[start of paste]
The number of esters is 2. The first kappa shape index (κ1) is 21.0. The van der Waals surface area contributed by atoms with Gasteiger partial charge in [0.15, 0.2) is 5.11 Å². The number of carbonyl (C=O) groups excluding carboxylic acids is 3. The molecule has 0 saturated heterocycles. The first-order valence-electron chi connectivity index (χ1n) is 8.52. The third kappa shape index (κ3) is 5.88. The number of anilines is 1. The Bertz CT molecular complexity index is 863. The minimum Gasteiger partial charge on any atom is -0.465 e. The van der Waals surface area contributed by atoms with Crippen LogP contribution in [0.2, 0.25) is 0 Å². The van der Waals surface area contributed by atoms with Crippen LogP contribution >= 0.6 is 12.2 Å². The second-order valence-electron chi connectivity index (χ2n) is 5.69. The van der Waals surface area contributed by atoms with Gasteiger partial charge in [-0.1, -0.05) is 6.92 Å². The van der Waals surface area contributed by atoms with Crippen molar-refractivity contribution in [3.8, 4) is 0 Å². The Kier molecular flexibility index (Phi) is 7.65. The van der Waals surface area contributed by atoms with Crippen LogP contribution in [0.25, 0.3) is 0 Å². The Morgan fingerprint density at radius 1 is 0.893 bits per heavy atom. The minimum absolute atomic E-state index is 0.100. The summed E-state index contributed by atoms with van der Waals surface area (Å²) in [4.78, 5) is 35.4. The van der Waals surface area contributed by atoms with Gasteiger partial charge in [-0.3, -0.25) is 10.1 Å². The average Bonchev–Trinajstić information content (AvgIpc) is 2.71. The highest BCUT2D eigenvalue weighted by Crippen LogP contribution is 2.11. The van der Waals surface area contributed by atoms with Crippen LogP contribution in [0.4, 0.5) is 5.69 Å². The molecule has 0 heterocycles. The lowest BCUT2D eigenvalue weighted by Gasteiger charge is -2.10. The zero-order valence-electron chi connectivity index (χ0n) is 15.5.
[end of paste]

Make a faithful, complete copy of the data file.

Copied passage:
The number of esters is 2. The first kappa shape index (κ1) is 21.0. The van der Waals surface area contributed by atoms with Gasteiger partial charge in [0.15, 0.2) is 5.11 Å². The number of carbonyl (C=O) groups excluding carboxylic acids is 3. The molecule has 0 saturated heterocycles. The first-order valence-electron chi connectivity index (χ1n) is 8.52. The third kappa shape index (κ3) is 5.88. The number of anilines is 1. The Bertz CT molecular complexity index is 863. The minimum Gasteiger partial charge on any atom is -0.465 e. The van der Waals surface area contributed by atoms with Crippen LogP contribution in [0.2, 0.25) is 0 Å². The van der Waals surface area contributed by atoms with Crippen LogP contribution >= 0.6 is 12.2 Å². The second-order valence-electron chi connectivity index (χ2n) is 5.69. The van der Waals surface area contributed by atoms with Gasteiger partial charge in [-0.1, -0.05) is 6.92 Å². The van der Waals surface area contributed by atoms with Crippen molar-refractivity contribution in [3.8, 4) is 0 Å². The Kier molecular flexibility index (Phi) is 7.65. The van der Waals surface area contributed by atoms with Crippen LogP contribution in [0.25, 0.3) is 0 Å². The Morgan fingerprint density at radius 1 is 0.893 bits per heavy atom. The minimum absolute atomic E-state index is 0.100. The summed E-state index contributed by atoms with van der Waals surface area (Å²) in [4.78, 5) is 35.4. The van der Waals surface area contributed by atoms with Gasteiger partial charge in [-0.3, -0.25) is 10.1 Å². The average Bonchev–Trinajstić information content (AvgIpc) is 2.71. The highest BCUT2D eigenvalue weighted by Crippen LogP contribution is 2.11. The van der Waals surface area contributed by atoms with Crippen LogP contribution in [0.4, 0.5) is 5.69 Å². The molecule has 0 heterocycles. The lowest BCUT2D eigenvalue weighted by Gasteiger charge is -2.10. The zero-order valence-electron chi connectivity index (χ0n) is 15.5.